Bacalhau à Brás (Salt Cod, Eggs And Potatoes)


Food And Wine Magazine


Widely considered to be Portugal’s national dish, it doesn’t get much better than this salt cod. The ultimate comfort food, it actually contains relatively few ingredients, though do note it’s not one to whip up without any preparation, since the cod needs to be soaked overnight. It is eminently worth the extra effort: the simple, hearty and nutritious tastiness is unparalleled. It is also an ideal recipe to keep for Christmas Eve; it’s festive and warming enough to be equal to the event, without being so stodgy as to put you off the following day’s sheer onslaught of food. Gorgeous.

Fish Fofos


Olive Magazine


Got some salt cod left over? Why not make these extraordinarily good fish fofos? This recipe, by Maunika Gowardhan, gives the Portuguese classic a Goan makeover – and like all the best dishes, it proves more than up to such a twist, especially one so tasty.



Sardinhas Assadas com Salada de Pimentos


Nuno Mendes for Taste


As the great Nuno Mendes explains here, sardines are always cooked whole in Portugal. After all, when an ingredient is so perfect, why mess with it (though he takes care to debone his). We love the confident simplicity of this kind of cooking, which works well all year round (in winter, eat it with plenty of olive oil-drizzled potatoes). A word of warning from Nuno, should you be lucky enough to be preparing these on an unseasonably sunny day by the seaside: ‘When I tried to cook this sardine dish recently, the first thing I did was put the prepared fish next to the grill—which happened to be on a roof terrace in downtown Lisbon— before turning my back for a minute. Big mistake. I must warn you: don’t leave your sparkling-fresh sardines outside unattended, for the seagulls will get them. The thought of those greedy birds flying away with my beautiful fish still makes me laugh.’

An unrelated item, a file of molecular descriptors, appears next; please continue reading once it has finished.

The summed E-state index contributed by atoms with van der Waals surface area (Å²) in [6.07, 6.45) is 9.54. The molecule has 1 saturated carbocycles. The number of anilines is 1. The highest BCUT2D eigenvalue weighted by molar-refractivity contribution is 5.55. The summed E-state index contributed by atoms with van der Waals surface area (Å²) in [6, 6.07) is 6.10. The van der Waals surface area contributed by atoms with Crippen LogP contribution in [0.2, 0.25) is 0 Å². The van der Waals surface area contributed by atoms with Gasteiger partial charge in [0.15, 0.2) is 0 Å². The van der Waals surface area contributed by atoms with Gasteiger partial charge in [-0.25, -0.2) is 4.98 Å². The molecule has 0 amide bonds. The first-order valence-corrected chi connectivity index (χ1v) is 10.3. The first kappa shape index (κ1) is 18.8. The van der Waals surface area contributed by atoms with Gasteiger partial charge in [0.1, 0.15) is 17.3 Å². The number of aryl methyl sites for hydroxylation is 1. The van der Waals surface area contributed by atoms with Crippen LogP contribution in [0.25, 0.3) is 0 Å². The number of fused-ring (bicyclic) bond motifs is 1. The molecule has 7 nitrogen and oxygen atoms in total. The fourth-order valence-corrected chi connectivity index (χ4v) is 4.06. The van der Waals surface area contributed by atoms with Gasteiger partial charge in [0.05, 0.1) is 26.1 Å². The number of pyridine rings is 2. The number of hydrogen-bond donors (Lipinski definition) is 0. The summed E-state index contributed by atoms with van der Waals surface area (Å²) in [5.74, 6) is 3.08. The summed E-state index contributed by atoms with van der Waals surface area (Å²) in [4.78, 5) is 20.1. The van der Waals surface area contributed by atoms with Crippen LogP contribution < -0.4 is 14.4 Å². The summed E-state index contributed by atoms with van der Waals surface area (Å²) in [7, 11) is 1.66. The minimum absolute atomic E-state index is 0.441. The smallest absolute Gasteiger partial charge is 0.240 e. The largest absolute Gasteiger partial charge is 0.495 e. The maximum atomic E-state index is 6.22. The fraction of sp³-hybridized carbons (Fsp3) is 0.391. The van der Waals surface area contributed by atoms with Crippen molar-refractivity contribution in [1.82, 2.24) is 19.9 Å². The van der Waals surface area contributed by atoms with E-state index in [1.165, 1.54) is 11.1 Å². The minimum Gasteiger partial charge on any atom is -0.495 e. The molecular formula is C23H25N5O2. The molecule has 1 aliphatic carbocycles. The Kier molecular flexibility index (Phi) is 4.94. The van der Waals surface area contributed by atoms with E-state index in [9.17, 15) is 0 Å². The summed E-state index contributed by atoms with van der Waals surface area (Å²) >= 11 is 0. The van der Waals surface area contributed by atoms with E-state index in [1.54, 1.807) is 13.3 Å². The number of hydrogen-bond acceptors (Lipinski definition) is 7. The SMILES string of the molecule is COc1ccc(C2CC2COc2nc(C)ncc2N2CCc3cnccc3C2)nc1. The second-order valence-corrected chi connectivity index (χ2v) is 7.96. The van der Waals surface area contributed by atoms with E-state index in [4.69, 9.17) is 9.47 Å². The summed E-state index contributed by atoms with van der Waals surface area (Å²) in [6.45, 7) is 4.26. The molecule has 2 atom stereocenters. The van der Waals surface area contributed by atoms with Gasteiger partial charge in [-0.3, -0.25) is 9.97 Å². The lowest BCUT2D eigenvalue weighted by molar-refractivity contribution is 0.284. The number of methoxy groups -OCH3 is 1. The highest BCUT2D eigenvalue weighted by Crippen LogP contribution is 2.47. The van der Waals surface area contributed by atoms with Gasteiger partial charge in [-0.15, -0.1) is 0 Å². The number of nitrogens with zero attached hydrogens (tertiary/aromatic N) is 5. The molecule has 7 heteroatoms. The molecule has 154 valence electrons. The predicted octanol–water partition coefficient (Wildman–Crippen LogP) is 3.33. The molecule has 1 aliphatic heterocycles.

Açorda


196 Flavours


Açorda is made using just eggs, bread, olive oil, garlic, cilantro, water, and salt. And, like so many dishes whose roots are found in frugality, it cannot be bested for taste. One of the signature dishes of the Alentejo region, it was designed to keep hard-working bellies full, thanks to going heavy on the bread and eggs. For that same reason, it is a guaranteed hit for staving off cold and hunger in winter too.

Pastéis De Nata


Leite’s Culinaria


There are many, many mouth-wateringly spectacular Portuguese desserts to try. But chief amongst them has to be, of course, the famous Pastéis De Nata, custard tarts so heavenly that bakeries around the world routinely emulate them to guaranteed rapturous reception. And yet the true authentic recipe is still a guarded secret, originating in Lisbon’s Antiga Confeitaria de Belem, which makes some 22,000 of the beauties each day in ovens turned up to 800 degrees. Here, the excellent David Leite advises how best to achieve a near-perfect rendition at home. As he describes, the rules are few and simple: ‘When making the pastry, make sure the butter is evenly layered, all excess flour is removed, and the dough is rolled very thin and folded neatly. As for the custard, you’ll need a thermometer to accurately gauge the custard. These are best eaten warm the day they’re made.’ In truth, there was never much chance they’d stick around longer than that anyway.

By Nancy Alsop
October 2020